Station Eleven follows the interconnected lives of 5 key characters pre and post the Georgian Flu epidemic which wipes out more than 99% of the world’s population. A key element of the story follows the Travelling Symphony, a group of performing theatre artists and musicians re-enacting Shakespeare’s plays to the remaining bands of survivors & scanty civilizations scattered across North America, 15 to 20 years after the collapse. While a larger segment of the book focuses on these different characters in the immediate aftermath and many years later, it also throws light on the lives of these characters years before the pandemic. The story isn’t represented in a liner fashion, instead, the timeline jumps back and forth across characters, and you gradually start seeing all the gaps fill. It’s almost like isolated pieces of a puzzle, gradually joining in with others to form a whole. Another aspect, I completely loved was that the novel doesn’t work towards a big reveal in the end. Rather, it allows you to pick up on the threads of how the characters’ lives intersect, gradually, right from the start. So there’s this consistent sense of intrigue running from the very first page to the very last. Station Eleven is also masterfully layered, not just in the characters & the intersection of their lives, but in the nuances of the plot itself. There are these tiny references and subplots within the larger context of the story all tying in and adding further to its depth. So reading this novel felt like slowly uncovering a Pandora ’s Box and the experience was unparalleled.
Dystopia is a genre that can easily be overly dramatized, depressing & unbelievable with supernatural and scifi elements (more often than not) weaved in. Station Eleven does exactly the opposite. It steers clear of mind-bending, twisted, innovative interpretations of what the world might be, but rather, provides a completely logical, deeply humane, intimate, gritty and realistic story on how things might pan out if most of humanity were wiped out in a deadly pandemic. I was surprised by the emotional depth of this novel. The reason I say so is because, this book took me, as a reader, in its grip and placed me within the frame of the story at every instance. Whilst reading, I had a constant parallel track running in my mind where I kept imagining myself in that situation and contemplating how I might have reacted. And for me, that is a huge indicator of the success of a book. Mandel’s writing is emotive & lyrical without trying too hard. There is this stripped back, simplistic allure to it. Station Eleven isn’t bereft of hope, it isn’t depressing. It certainly is hard hitting at times, edge-of-the-seat gritty, even thrilling, but it’s also really tender & visceral, liberating and incredibly hopeful. And that to me is Dystopia done right.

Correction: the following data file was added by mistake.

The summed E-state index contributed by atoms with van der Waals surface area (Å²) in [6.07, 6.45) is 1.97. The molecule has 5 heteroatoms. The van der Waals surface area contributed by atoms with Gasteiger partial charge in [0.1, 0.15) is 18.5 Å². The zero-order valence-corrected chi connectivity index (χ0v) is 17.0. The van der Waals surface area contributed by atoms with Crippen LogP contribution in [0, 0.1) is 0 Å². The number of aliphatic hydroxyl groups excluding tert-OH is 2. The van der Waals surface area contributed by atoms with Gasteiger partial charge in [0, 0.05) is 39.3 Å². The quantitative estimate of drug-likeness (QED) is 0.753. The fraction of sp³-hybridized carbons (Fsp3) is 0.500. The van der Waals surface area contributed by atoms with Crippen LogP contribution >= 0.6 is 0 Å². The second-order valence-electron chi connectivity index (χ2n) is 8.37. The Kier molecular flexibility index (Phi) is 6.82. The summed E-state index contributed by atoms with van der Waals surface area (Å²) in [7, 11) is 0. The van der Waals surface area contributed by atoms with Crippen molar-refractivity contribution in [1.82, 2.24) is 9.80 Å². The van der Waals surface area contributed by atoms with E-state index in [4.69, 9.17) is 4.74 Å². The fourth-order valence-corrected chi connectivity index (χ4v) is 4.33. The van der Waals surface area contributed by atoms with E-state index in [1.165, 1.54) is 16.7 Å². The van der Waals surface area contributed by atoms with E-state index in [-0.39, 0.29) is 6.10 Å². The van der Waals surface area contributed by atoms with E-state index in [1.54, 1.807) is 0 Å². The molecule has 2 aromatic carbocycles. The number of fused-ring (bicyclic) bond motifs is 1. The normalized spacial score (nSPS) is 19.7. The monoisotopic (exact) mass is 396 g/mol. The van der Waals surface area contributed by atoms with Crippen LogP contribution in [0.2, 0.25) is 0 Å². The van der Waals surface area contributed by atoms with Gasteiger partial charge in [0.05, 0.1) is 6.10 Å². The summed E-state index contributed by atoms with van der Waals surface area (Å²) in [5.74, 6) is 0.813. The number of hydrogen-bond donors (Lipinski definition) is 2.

On the whole, I am completely taken by how much I enjoyed this book, how much it challenged me to think and how long it’s going to stay with me. I definitely feel this is the best dystopian novel I’ve read, and I’d much prefer this to the classics like 1984, or The Handmaid’s Tale or even A Brave New World. There were a few sections that dragged slightly, and could’ve been shortened, so if I was being really nitpicky, I’d give it a 4.7/5. But I’m just going to round it up to a 5, as I do think it really deserves it.